Insider Trading Laws and Stock Price Informativeness
Posted: 8 May 2007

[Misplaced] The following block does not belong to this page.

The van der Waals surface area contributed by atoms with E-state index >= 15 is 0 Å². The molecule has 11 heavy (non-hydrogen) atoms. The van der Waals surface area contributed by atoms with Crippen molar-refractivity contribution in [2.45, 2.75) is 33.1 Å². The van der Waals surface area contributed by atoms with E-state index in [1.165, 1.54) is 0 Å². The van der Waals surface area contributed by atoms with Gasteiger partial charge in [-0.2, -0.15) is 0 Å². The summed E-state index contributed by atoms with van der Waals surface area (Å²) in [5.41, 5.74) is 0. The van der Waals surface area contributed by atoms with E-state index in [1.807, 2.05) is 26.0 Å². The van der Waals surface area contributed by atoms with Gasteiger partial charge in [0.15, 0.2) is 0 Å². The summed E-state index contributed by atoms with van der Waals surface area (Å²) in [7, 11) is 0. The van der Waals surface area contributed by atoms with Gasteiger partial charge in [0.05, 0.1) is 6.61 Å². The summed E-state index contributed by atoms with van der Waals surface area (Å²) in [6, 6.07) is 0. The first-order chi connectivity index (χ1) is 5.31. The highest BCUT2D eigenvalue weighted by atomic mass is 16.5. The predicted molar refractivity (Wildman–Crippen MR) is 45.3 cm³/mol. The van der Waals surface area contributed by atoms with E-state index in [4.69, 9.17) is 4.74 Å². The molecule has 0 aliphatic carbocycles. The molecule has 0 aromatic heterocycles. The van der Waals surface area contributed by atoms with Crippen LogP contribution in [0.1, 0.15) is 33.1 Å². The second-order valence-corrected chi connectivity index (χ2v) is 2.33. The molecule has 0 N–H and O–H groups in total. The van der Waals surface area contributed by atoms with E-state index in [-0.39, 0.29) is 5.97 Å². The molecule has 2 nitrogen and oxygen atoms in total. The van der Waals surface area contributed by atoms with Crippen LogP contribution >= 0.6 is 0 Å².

We investigate the relation between a country's first-time enforcement of insider trading laws and stock price informativeness using data from 48 countries over 1980-2003. Enforcement of insider trading laws improves price informativeness, as measured by firm-specific stock return variation, but this increase is concentrated in developed markets. In emerging market countries, price informativeness changes insignificantly after the enforcement, as the important contribution of insiders in impounding information into stock prices largely disappears. The enforcement does not achieve the goal of improving price informativeness in countries with poor legal institutions. It does turn some private information into public information, thereby reducing the cost of equity in emerging markets.
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